Some people need to work forty hours, or more, because of the poverty level minimum wage in Saskatchewan which today is $6.65 an hour. If you work for forty hours a week, fifty two weeks a year, at $6.65 an hour, you will make $13,382 that year. According to Statistics Canada the low income cutoff for somebody living in Saskatchewan in 2002 ranges from $13,334 in rural areas to $16,548 in cities over 100,000 people.2 As we can see from the numbers the only places where minimum wages are not poverty wages are in rural areas.

In response to recent increases to the minimum wage the Canadian Federation of Independent Business (CFIB) wrote to the Minister of Labour and suggested, "the government must examine practical policy alternatives to increasing the minimum wage in order to provide more income to low-income earners without jeopardizing employment and hours of work. CFIB believes that increasing the personal and spousal exemptions are effective means of increasing the income of low income earners".3 If the before tax income of minimum wage workers is below the poverty line, reducing their taxes to zero is not going to raise their income above the poverty line. Tax cuts will not help the poor; raising the minimum wage will.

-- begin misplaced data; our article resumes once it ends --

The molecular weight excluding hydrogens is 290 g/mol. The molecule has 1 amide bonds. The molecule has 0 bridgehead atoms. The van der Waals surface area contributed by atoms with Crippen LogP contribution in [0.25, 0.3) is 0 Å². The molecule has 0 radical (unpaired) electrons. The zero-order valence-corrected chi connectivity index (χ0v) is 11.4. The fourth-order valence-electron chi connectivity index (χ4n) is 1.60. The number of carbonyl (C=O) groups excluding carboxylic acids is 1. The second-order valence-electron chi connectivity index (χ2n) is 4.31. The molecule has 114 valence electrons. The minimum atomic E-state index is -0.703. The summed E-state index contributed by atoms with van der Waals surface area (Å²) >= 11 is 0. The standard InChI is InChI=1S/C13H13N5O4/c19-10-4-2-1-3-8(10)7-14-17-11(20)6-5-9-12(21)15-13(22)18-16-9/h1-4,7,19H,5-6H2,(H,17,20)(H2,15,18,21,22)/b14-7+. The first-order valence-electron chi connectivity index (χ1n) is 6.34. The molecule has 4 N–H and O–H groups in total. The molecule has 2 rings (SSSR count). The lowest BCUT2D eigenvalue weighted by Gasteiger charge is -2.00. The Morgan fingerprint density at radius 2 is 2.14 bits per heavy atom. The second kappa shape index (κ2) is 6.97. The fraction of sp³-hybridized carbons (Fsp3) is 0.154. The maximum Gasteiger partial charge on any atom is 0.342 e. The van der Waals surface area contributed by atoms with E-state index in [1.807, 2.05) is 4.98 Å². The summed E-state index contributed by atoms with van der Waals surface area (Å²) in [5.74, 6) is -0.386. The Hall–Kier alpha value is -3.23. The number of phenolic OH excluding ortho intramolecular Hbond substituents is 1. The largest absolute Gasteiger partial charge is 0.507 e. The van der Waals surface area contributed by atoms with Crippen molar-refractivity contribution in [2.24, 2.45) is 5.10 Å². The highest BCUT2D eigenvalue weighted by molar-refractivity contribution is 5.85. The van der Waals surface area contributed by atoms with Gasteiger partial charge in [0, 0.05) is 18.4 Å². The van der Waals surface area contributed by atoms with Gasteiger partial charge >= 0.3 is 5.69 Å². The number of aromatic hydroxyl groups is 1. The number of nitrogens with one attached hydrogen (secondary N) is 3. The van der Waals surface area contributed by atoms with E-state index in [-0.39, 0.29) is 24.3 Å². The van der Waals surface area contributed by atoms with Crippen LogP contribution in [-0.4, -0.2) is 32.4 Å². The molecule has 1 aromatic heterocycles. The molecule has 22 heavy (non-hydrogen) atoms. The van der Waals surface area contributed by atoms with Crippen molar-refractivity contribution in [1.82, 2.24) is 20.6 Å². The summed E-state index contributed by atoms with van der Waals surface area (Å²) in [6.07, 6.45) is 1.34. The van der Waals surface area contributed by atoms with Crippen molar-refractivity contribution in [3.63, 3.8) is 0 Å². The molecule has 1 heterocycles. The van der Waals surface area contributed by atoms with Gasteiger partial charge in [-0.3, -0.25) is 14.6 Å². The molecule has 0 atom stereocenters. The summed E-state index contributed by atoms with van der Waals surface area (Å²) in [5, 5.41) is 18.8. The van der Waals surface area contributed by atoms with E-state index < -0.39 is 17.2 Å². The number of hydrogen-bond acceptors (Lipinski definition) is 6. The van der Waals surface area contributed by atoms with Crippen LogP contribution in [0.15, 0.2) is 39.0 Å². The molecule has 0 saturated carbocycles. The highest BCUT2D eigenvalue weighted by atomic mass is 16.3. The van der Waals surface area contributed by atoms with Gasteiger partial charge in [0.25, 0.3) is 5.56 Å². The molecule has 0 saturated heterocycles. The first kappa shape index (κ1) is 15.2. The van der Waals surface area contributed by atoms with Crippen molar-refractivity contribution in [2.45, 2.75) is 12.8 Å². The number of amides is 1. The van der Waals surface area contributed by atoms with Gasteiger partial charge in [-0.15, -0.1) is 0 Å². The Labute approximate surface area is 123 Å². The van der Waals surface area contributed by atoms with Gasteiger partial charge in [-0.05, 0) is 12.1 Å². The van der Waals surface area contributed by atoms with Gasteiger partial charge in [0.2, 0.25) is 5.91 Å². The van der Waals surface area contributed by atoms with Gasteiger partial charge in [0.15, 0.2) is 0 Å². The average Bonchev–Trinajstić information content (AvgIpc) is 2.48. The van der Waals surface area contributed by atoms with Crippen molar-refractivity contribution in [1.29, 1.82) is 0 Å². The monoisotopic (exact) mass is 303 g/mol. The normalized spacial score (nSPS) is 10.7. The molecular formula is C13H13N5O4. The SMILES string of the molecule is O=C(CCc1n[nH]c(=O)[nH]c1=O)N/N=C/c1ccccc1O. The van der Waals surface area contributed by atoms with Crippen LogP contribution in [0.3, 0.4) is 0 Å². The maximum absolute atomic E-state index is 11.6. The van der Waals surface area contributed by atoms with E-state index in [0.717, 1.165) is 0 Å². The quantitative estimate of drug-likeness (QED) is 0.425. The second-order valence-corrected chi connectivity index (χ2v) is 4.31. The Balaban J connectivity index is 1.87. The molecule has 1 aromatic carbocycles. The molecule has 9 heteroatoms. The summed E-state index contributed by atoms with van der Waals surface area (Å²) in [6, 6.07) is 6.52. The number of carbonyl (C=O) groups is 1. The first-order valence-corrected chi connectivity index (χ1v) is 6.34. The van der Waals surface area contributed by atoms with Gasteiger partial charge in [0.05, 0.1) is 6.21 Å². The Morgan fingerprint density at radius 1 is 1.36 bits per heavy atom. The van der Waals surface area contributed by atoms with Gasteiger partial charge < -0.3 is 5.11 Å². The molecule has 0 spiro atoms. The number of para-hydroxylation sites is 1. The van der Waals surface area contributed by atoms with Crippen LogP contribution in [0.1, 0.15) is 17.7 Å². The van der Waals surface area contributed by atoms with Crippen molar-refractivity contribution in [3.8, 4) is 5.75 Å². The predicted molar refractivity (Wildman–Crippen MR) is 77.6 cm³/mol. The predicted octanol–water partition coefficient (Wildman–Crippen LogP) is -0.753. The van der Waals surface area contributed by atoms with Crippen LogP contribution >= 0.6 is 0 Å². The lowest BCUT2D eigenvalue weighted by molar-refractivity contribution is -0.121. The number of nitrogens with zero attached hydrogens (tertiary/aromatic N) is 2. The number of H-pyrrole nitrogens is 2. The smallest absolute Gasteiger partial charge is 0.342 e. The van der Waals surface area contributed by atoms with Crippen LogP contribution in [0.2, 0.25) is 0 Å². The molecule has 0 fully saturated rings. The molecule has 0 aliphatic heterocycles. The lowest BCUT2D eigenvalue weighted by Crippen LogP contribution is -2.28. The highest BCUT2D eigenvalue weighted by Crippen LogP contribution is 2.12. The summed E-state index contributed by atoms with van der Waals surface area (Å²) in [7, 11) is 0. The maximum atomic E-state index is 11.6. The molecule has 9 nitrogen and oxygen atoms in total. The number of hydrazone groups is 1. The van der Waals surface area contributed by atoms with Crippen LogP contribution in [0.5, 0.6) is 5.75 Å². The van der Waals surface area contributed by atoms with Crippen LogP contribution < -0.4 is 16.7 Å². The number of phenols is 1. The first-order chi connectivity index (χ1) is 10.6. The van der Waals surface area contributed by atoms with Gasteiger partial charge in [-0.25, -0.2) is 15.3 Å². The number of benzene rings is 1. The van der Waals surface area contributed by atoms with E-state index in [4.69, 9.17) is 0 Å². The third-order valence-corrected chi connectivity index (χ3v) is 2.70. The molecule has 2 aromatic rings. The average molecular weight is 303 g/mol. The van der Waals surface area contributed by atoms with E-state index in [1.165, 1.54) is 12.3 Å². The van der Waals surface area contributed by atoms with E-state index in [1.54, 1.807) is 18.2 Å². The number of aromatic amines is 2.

It Is 2003. Do You Know What Your Government Is Investing In?

Considering labour standards in the province are minimal one would assume that the Government of Saskatchewan would only invest in businesses that were covered by The Labour Standards Act. Unfortunately this is not the case. In 2001 the Crown Investments Corporation invested $15,132,000 in Big Sky Farms Inc., an industrial hog opera-tion, and now owns 40% of the company. While these industrial hog operations do not remotely resemble farms they were until very recently not covered by The Labour Standards Act because farm workers are not covered by the act.

In The Price We Pay for Corporate Hogs, Marlene Halverson reports that at industrial hog operations in the U.S. "gaseous emissions from the anaerobic decomposition of liquefied manure have led to human and animal fatalities".5 Industrial hog operations also have terrible environmental effects, treat pigs like machines, and divide communities.6 This is not the type of business government should invest in.